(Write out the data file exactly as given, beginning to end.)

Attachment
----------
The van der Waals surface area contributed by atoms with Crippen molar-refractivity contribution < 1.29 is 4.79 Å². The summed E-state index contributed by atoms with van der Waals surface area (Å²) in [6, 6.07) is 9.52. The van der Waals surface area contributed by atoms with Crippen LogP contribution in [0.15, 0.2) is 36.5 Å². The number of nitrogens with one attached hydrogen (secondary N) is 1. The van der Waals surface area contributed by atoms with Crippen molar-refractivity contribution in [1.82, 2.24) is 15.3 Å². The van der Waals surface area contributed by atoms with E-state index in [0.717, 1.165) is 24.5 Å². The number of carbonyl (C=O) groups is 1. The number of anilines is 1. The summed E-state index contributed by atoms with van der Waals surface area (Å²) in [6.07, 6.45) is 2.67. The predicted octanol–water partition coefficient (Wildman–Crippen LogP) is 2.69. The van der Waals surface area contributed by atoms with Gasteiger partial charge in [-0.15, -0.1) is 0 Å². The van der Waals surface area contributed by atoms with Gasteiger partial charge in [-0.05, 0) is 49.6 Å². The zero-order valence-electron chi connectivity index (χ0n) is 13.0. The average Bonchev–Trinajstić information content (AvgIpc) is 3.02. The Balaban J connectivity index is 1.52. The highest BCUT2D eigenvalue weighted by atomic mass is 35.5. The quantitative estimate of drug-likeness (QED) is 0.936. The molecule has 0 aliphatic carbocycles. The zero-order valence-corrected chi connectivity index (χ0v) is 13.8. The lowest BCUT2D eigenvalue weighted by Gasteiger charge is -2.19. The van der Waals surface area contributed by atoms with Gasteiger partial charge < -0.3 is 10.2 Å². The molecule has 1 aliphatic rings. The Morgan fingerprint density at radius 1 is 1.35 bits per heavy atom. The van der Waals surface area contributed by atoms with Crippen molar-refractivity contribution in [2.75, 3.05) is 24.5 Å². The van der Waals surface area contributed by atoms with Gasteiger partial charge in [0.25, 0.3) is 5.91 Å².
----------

The van der Waals surface area contributed by atoms with Crippen molar-refractivity contribution < 1.29 is 4.79 Å². The summed E-state index contributed by atoms with van der Waals surface area (Å²) in [6, 6.07) is 9.52. The van der Waals surface area contributed by atoms with Crippen LogP contribution in [0.15, 0.2) is 36.5 Å². The number of nitrogens with one attached hydrogen (secondary N) is 1. The van der Waals surface area contributed by atoms with Crippen molar-refractivity contribution in [1.82, 2.24) is 15.3 Å². The van der Waals surface area contributed by atoms with E-state index in [0.717, 1.165) is 24.5 Å². The number of carbonyl (C=O) groups is 1. The number of anilines is 1. The summed E-state index contributed by atoms with van der Waals surface area (Å²) in [6.07, 6.45) is 2.67. The predicted octanol–water partition coefficient (Wildman–Crippen LogP) is 2.69. The van der Waals surface area contributed by atoms with Gasteiger partial charge in [-0.15, -0.1) is 0 Å². The van der Waals surface area contributed by atoms with Gasteiger partial charge in [-0.05, 0) is 49.6 Å². The zero-order valence-electron chi connectivity index (χ0n) is 13.0. The average Bonchev–Trinajstić information content (AvgIpc) is 3.02. The Balaban J connectivity index is 1.52. The highest BCUT2D eigenvalue weighted by atomic mass is 35.5. The quantitative estimate of drug-likeness (QED) is 0.936. The molecule has 0 aliphatic carbocycles. The zero-order valence-corrected chi connectivity index (χ0v) is 13.8. The lowest BCUT2D eigenvalue weighted by Gasteiger charge is -2.19. The van der Waals surface area contributed by atoms with Gasteiger partial charge < -0.3 is 10.2 Å². The molecule has 1 aliphatic rings. The Morgan fingerprint density at radius 1 is 1.35 bits per heavy atom. The van der Waals surface area contributed by atoms with Crippen molar-refractivity contribution in [2.75, 3.05) is 24.5 Å². The van der Waals surface area contributed by atoms with Gasteiger partial charge in [0.25, 0.3) is 5.91 Å².